I was no less touched, while listening in on a long meeting of the Library Working Group one Saturday afternoon amid the chaos of Zuccotti Park -- crowd noise all around us, a band playing nearby -- when the woman standing next to me interrupted your meeting. She identified herself as an elected legislator from an upstate New York county who had driven down to see Occupy Wall Street for herself. She just wanted you, the librarians, to know that she supported what you were doing and that, while her county was still funding its libraries, it was getting ever harder to do so, given strapped state and local budgets.
Here are just a few things that you, the librarians of Zuccotti Park, said to me:
Bill Scott: “Part of the reason we’re down here is because we live in a society which promotes the idea that education should be bought and sold on the open market. We want to establish it as a human right. What the People’s Library proves is that books belong to the people, as does education. People with student-loan debt find their freedom and options limited. It severely limited my options. I’m still crawling out from under a ton of debt.”
Zachary Loeb, who in what passes for real life is an actual librarian: “I’m working part time, so I wake up every morning and spend two hours sending out resumes, but the work isn’t out there. My training’s in archiving, but nobody’s hiring. I got a degree in library science, not philosophy, which I wanted to go into, to be on a job track. Obviously, I’m not. Lots of people are here because the work situation is abysmal.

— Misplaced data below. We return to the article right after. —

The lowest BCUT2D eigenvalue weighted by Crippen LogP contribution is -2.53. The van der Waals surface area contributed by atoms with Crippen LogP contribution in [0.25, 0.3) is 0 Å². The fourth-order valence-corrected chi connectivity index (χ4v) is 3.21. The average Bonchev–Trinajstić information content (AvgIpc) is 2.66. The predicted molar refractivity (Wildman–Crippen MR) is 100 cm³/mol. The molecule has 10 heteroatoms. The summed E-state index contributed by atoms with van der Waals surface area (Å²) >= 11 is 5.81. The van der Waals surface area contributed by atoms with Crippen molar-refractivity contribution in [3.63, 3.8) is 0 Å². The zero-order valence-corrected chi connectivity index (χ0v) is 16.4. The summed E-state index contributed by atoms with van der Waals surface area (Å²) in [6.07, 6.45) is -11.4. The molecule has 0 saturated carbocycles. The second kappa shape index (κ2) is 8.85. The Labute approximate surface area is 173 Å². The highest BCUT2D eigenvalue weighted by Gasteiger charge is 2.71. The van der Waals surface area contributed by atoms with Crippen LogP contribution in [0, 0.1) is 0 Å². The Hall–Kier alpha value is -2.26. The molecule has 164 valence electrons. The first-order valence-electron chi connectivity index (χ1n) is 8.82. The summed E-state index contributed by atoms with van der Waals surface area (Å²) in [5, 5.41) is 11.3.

“I’ve been an activist for a long time. I read [the magazine] Adbusters and saw the call to occupy Wall Street. I was down here on the first day. I think we’ve changed the conversation in this country. We’ve given people permission to stand up, to talk to each other, test their ideas out against each other, and consider decisions that shouldn’t simply be made by the powerful in Washington.”
Frances Mercanti-Anthony, out-of-work actress (“my last play closed in August”) and comic writer: “Knowledge is the greatest weapon we have. What we’re doing is offering knowledge to people who have been disenfranchised. Our online database of books [in the People’s Library] stands as a great symbol of the movement, of democracy, of knowledge, and sharing.”
There you have it, ladies and gentlemen. You care. Sometimes it really is that simple.
Read the rest of Tom's (self-) graduation speech here.